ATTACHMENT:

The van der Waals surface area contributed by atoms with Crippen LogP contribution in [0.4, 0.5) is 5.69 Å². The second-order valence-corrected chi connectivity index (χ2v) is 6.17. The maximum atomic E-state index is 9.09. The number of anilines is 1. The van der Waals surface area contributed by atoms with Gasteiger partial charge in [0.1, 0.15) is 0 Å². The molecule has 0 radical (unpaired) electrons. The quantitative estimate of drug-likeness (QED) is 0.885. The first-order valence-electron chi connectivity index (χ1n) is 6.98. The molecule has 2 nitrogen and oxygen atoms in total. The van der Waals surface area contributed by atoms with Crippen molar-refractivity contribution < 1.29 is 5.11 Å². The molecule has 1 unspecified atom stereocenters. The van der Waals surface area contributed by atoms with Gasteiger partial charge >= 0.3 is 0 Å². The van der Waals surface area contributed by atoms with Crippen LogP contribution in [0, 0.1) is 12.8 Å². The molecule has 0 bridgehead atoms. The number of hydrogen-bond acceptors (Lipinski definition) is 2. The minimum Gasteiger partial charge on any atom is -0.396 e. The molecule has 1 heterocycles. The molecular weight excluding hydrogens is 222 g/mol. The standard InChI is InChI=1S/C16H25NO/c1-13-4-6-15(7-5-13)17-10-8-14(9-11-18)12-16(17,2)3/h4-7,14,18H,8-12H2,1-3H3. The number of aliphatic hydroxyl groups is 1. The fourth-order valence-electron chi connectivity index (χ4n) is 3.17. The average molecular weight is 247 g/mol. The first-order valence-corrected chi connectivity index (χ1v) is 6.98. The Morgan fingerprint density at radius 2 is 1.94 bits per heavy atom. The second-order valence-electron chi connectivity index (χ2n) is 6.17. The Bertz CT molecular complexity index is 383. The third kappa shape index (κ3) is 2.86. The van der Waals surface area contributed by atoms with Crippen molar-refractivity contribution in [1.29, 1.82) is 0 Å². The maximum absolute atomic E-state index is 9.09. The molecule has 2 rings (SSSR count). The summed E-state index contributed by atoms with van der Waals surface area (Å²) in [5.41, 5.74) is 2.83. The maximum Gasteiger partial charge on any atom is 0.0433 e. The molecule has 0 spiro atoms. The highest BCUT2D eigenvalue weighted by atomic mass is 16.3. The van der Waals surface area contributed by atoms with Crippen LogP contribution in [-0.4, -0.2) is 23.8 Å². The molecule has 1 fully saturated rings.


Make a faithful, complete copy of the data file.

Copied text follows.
The van der Waals surface area contributed by atoms with Crippen LogP contribution in [0.4, 0.5) is 5.69 Å². The second-order valence-corrected chi connectivity index (χ2v) is 6.17. The maximum atomic E-state index is 9.09. The number of anilines is 1. The van der Waals surface area contributed by atoms with Gasteiger partial charge in [0.1, 0.15) is 0 Å². The molecule has 0 radical (unpaired) electrons. The quantitative estimate of drug-likeness (QED) is 0.885. The first-order valence-electron chi connectivity index (χ1n) is 6.98. The molecule has 2 nitrogen and oxygen atoms in total. The van der Waals surface area contributed by atoms with Crippen molar-refractivity contribution < 1.29 is 5.11 Å². The molecule has 1 unspecified atom stereocenters. The van der Waals surface area contributed by atoms with Gasteiger partial charge >= 0.3 is 0 Å². The van der Waals surface area contributed by atoms with Crippen LogP contribution in [0, 0.1) is 12.8 Å². The molecule has 0 bridgehead atoms. The number of hydrogen-bond acceptors (Lipinski definition) is 2. The minimum Gasteiger partial charge on any atom is -0.396 e. The molecule has 1 heterocycles. The molecular weight excluding hydrogens is 222 g/mol. The standard InChI is InChI=1S/C16H25NO/c1-13-4-6-15(7-5-13)17-10-8-14(9-11-18)12-16(17,2)3/h4-7,14,18H,8-12H2,1-3H3. The number of aliphatic hydroxyl groups is 1. The fourth-order valence-electron chi connectivity index (χ4n) is 3.17. The average molecular weight is 247 g/mol. The first-order valence-corrected chi connectivity index (χ1v) is 6.98. The Morgan fingerprint density at radius 2 is 1.94 bits per heavy atom. The second-order valence-electron chi connectivity index (χ2n) is 6.17. The Bertz CT molecular complexity index is 383. The third kappa shape index (κ3) is 2.86. The van der Waals surface area contributed by atoms with Crippen molar-refractivity contribution in [1.29, 1.82) is 0 Å². The maximum absolute atomic E-state index is 9.09. The molecule has 2 rings (SSSR count). The summed E-state index contributed by atoms with van der Waals surface area (Å²) in [5.41, 5.74) is 2.83. The maximum Gasteiger partial charge on any atom is 0.0433 e. The molecule has 0 spiro atoms. The highest BCUT2D eigenvalue weighted by atomic mass is 16.3. The van der Waals surface area contributed by atoms with Crippen LogP contribution in [-0.4, -0.2) is 23.8 Å². The molecule has 1 fully saturated rings.